When the fault has been cleared or when the load has been decreased, the average drive pulse on lead 23 will drop below the threshold signal on lead 25 thereby causing the Schmidt Trigger 36 to operate. Immediately thereafter, the node 38 will change from a low state to a high state and current will cause to flow through LEDs 42 and 44. The Schmidt Trigger 36 is used because of its fast response to changes in its input according to the well-known hysteresis characteristic.

As stated above, Schmidt Trigger 36 is used to respond rapidly to a reduction of input power to a converter. In response thereto, microcomputer 48 reduces the traffic switched through a remote carrier terminal, or carries out some other remedial action. In a preferred embodiment, the traffic may be reduced by at least two different methods. According to one method, a fixed percentage of the traffic may be reduced. According to another method, the microcomputer 48 determines the traffic through the remote carrier terminal when the alarm condition is received and prevents any increase in traffic past the threshold point 14 of FIG. 1.

Patent Citations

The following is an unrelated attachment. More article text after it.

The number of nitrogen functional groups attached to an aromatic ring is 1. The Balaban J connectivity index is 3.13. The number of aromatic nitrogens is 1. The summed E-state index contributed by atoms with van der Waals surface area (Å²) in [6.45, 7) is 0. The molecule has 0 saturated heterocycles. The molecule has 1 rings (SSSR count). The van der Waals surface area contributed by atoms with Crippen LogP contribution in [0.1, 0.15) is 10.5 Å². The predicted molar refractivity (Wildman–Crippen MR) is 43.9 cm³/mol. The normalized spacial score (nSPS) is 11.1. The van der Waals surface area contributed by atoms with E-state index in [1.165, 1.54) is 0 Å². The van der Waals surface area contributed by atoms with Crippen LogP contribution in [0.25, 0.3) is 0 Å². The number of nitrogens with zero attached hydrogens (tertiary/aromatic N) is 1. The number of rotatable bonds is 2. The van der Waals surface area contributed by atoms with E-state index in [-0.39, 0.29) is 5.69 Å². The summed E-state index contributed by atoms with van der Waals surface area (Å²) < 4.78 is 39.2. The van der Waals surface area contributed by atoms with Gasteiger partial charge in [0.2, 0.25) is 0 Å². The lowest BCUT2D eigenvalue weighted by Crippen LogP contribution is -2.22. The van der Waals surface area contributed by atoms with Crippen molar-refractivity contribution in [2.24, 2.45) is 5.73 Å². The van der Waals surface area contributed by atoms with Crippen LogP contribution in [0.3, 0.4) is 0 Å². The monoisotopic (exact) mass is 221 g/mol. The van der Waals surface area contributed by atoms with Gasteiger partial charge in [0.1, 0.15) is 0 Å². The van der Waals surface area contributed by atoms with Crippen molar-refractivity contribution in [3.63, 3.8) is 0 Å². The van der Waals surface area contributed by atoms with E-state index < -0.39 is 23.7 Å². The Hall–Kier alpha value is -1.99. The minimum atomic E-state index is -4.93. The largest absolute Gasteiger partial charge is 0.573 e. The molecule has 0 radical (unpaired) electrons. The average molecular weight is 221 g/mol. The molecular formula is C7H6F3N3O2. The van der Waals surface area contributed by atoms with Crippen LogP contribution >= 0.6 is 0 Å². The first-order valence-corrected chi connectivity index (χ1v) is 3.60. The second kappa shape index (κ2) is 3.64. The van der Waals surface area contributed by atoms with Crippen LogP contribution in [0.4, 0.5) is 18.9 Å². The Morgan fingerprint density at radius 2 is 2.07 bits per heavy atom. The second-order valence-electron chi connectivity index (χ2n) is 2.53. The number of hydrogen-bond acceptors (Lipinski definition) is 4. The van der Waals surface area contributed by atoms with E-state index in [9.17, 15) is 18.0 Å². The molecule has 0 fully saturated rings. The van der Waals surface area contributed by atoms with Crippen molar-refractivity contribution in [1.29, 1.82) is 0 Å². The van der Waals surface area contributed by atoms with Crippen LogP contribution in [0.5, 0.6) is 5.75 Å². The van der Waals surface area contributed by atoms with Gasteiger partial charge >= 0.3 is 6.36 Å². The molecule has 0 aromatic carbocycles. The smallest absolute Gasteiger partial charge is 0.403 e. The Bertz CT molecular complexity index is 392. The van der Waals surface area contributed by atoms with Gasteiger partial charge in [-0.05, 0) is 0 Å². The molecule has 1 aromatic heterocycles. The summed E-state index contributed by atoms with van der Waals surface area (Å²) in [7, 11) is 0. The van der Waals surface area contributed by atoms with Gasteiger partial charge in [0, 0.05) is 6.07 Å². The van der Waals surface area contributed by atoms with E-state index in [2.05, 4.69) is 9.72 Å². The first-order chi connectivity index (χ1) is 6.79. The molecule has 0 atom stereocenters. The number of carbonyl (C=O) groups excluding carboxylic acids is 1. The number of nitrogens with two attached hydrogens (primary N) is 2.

Cited PatentFiling datePublication dateApplicantTitle
US4317223 *Jul 29, 1980Feb 23, 1982Rca CorporationRF Generator monitor circuit
US4326245 *Feb 23, 1981Apr 20, 1982Siemens CorporationCurrent foldback circuit for a DC power supply
Referenced by
Citing PatentFiling datePublication dateApplicantTitle
US5047889 *Jan 8, 1991Sep 10, 1991Chen Shu ChinElectromagnetic switch with undervoltage and phase failure protection
US6653864 *Apr 12, 2002Nov 25, 2003Mitsubishi Denki Kabushiki KaishaInterface
Classifications
U.S. Classification340/659, 361/92
International ClassificationH02H7/12
Cooperative ClassificationH02H7/1213
European ClassificationH02H7/12C
Legal Events
DateCodeEventDescription
Apr 29, 1981ASAssignment
Owner name: BELL TELEPHONE LABORATORIES, INCORPORATED, 600 MOU
Free format text: ASSIGNMENT OF ASSIGNORS INTEREST.;ASSIGNOR:ANDREWS MICHAEL W.;REEL/FRAME:003882/0230
Effective date: 19810424
Owner name: BELL TELEPHONE LABORATORIES, INCORPORATED, NEW JER
Free format text: ASSIGNMENT OF ASSIGNORS INTEREST;ASSIGNOR:ANDREWS MICHAEL W.;REEL/FRAME:003882/0230
Effective date: 19810424
Oct 23, 1986FPAYFee payment
Year of fee payment: 4
Nov 5, 1990FPAYFee payment
Year of fee payment: 8
Oct 28, 1994FPAYFee payment
Year of fee payment: 12